The smartphone is becoming an all-purpose tool. And with its increasing prevalence in complex areas of everyday business, the line between private and professional use is starting to blur. The portability of smartphones gives them many advantages over desktop computers and conventional laptops: They follow users wherever they go and often provide a touch screen that makes a mouse and keyboard unnecessary. The rise of the smartphone is seeing the fall of desktop computers, which are becoming niche devices as their era slowly draws to a close. The future clearly belongs to smartphones, which forego internal processing power in favor of connecting to servers in the cloud. The computing punch of these servers is scalable, meaning smartphones can tap into the power of entire server farms. The seemingly limitless capabilities of the current smartphones and the cloud above them have made the devices attractive not just to sales and marketing employees, but also to executives.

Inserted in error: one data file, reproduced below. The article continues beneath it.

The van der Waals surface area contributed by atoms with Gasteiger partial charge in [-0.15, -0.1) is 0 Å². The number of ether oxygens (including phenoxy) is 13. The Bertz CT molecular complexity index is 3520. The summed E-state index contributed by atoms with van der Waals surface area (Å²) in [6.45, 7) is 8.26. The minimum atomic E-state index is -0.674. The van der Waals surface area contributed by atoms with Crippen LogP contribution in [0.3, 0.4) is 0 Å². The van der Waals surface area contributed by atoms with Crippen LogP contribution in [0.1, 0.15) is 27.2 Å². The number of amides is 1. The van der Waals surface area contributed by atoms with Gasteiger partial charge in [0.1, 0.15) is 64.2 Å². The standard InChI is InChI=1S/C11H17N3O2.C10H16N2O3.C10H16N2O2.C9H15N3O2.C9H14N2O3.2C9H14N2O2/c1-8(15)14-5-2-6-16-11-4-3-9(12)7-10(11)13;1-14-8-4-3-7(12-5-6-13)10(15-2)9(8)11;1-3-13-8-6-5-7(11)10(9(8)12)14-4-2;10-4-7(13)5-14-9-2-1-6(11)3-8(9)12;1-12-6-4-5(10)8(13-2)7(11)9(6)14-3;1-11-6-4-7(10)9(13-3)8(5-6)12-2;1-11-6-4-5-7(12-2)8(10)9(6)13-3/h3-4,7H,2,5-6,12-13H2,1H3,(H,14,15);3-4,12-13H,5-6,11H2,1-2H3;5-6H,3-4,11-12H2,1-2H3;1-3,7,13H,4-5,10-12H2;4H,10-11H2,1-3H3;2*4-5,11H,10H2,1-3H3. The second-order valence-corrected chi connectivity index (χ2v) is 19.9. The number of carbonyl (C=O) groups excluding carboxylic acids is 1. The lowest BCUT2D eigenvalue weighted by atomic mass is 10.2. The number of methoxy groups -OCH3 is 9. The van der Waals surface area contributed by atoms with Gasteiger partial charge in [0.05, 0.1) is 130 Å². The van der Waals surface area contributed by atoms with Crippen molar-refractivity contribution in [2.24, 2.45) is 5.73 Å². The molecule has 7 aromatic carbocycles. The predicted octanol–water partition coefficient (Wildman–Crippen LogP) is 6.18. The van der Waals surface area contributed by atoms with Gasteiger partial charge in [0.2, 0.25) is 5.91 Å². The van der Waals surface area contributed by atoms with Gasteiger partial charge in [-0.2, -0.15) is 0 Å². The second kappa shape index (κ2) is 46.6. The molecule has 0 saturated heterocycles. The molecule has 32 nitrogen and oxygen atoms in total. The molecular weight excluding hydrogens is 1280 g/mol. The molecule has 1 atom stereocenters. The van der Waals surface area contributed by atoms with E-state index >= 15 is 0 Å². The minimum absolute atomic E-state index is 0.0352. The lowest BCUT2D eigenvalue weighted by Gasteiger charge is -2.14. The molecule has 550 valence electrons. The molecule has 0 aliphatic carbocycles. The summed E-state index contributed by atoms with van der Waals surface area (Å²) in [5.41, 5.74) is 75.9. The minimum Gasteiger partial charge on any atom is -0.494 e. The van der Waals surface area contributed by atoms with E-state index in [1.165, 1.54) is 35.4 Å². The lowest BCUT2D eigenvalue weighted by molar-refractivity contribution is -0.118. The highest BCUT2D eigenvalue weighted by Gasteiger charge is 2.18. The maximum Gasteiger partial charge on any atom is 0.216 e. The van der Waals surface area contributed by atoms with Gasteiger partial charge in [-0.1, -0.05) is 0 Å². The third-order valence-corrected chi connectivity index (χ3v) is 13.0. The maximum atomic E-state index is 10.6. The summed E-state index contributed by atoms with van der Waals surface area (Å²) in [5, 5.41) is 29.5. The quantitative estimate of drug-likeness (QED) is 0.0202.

Along with mobile Internet connectivity, e-mail, and real-time appointment scheduling, functions such as navigation, voice recognition, and Quick Response/barcode scanning are becoming standard. The most buzz, however, is caused by apps, small programs that enable new business applications. Using them, users can sift through the daily deluge of information, leaving only readily consumable morsels of information perfectly tailored to their screen, location, and situation.
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